Asked what this could mean for household resources and spending, Corlett suggested: “Rising prices across the board will put pressure on millions of low and middle-income families to tighten their spending, against a backdrop of weak wage growth which is unlikely to improve substantially over the coming months.”
If the situation follows the current trajectory, the organisation believes typical household income in 2025 – 2026 could be lower than it was in the midst of the pandemic.
“For many, this inflation-driven squeeze will be made worse by a living standards rollercoaster,” Corlett continued.
Researchers are already seeing a change in consumer spending. PwC’s Consumer Sentiment Survey for spring 2022, has recorded a “significant and sustained drop-off in consumer sentiment” that is suggests has led to the “biggest one-year decline in confidence since the global financial crisis.”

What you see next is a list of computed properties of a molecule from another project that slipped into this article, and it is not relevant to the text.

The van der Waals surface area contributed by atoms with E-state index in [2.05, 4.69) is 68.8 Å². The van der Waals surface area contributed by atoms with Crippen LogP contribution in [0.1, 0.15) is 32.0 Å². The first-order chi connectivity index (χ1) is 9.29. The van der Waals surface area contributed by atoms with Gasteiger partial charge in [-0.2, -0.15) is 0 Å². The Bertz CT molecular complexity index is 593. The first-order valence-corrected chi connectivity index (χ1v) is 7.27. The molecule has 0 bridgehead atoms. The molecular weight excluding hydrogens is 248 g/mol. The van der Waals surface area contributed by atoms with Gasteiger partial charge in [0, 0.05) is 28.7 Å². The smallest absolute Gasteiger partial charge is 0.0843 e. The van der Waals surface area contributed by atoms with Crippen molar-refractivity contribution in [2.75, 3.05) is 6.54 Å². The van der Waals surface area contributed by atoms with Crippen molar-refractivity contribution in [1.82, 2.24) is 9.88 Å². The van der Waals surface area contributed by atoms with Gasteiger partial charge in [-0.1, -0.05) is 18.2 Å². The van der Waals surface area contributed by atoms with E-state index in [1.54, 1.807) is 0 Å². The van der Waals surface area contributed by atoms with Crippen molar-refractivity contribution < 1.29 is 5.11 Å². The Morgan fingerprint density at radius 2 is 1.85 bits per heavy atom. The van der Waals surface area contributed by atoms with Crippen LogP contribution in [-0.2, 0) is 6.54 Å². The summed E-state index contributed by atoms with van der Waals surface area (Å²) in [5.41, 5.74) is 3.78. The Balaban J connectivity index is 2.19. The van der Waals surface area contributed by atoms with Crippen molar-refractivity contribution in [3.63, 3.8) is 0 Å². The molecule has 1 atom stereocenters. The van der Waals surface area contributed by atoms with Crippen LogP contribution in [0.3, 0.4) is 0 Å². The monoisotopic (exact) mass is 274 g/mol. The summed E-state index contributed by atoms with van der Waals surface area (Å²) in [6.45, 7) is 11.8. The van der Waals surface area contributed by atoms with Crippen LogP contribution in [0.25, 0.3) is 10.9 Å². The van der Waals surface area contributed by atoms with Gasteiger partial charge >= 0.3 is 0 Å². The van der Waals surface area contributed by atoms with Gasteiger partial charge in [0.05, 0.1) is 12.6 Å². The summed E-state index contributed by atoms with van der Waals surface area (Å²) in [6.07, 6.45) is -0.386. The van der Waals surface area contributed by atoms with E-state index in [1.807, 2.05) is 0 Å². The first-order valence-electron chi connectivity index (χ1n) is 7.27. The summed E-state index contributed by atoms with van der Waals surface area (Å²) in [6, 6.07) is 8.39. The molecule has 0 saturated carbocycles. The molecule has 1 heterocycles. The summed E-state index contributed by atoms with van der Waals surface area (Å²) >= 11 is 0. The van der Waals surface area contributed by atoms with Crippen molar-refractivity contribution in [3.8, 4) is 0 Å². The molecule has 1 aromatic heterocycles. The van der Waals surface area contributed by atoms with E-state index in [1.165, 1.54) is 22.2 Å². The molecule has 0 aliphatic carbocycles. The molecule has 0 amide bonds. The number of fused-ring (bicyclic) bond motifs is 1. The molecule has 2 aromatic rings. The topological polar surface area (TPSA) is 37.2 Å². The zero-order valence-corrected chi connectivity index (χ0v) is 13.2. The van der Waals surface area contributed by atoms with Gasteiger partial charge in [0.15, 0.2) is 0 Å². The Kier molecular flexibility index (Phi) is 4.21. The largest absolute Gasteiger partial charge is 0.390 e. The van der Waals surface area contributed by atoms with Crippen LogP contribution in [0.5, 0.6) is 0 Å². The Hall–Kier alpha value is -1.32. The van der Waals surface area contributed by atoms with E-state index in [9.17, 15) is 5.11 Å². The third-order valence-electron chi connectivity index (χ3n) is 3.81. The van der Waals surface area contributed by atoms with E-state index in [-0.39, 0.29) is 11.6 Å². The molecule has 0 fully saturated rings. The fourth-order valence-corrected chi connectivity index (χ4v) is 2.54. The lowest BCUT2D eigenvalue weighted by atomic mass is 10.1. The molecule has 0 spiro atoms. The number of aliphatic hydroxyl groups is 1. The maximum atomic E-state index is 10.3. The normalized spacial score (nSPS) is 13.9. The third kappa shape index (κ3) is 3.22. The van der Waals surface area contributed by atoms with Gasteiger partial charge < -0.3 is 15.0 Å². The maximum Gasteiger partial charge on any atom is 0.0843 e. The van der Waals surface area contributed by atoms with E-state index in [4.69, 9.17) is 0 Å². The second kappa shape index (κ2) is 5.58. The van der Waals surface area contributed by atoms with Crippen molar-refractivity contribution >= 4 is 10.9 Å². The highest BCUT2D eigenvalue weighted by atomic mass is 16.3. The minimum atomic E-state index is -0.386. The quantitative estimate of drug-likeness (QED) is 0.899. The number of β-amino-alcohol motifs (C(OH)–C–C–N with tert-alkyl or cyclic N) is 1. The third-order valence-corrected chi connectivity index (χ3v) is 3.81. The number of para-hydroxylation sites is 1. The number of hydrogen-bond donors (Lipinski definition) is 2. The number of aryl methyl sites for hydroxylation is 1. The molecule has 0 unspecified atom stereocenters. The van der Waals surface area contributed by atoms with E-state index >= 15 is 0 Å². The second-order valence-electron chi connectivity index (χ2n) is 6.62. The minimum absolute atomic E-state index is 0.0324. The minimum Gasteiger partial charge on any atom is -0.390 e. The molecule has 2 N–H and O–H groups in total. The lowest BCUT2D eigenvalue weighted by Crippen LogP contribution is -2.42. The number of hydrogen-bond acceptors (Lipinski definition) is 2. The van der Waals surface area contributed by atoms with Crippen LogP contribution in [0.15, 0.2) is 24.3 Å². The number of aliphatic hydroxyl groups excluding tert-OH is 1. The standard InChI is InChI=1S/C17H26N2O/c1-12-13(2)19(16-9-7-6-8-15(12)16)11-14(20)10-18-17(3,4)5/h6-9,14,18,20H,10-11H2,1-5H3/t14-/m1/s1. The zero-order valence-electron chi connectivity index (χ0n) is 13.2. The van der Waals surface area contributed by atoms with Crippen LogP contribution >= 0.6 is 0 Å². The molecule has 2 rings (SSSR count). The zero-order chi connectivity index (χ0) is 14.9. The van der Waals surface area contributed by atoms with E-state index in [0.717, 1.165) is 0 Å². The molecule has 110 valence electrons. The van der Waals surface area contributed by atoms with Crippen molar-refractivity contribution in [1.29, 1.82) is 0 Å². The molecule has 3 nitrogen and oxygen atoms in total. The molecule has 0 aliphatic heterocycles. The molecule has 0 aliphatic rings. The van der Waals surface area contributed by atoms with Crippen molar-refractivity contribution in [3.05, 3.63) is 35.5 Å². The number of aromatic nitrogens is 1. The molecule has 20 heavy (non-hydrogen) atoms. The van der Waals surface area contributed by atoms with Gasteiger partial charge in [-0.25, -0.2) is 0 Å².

Sentiment peaked in March 2021, recovering from the nationwide lockdowns, but has “steadily slid away.”
Researchers found that “consumers have started to feel the pinch of inflation… and are expecting worse,” with three quarters reporting that they have seen their grocery shopping become more expensive in the past few months.
Looking at what consumers intend to spend money on, PwC found that groceries are now “the only category with a net positive spending intention; almost exclusively a result of inflation expectations.”
This is above categories including: children and babies, home improvements, holidays, health and wellbeing, clothing and accessories, amongst others such as technology and eating out.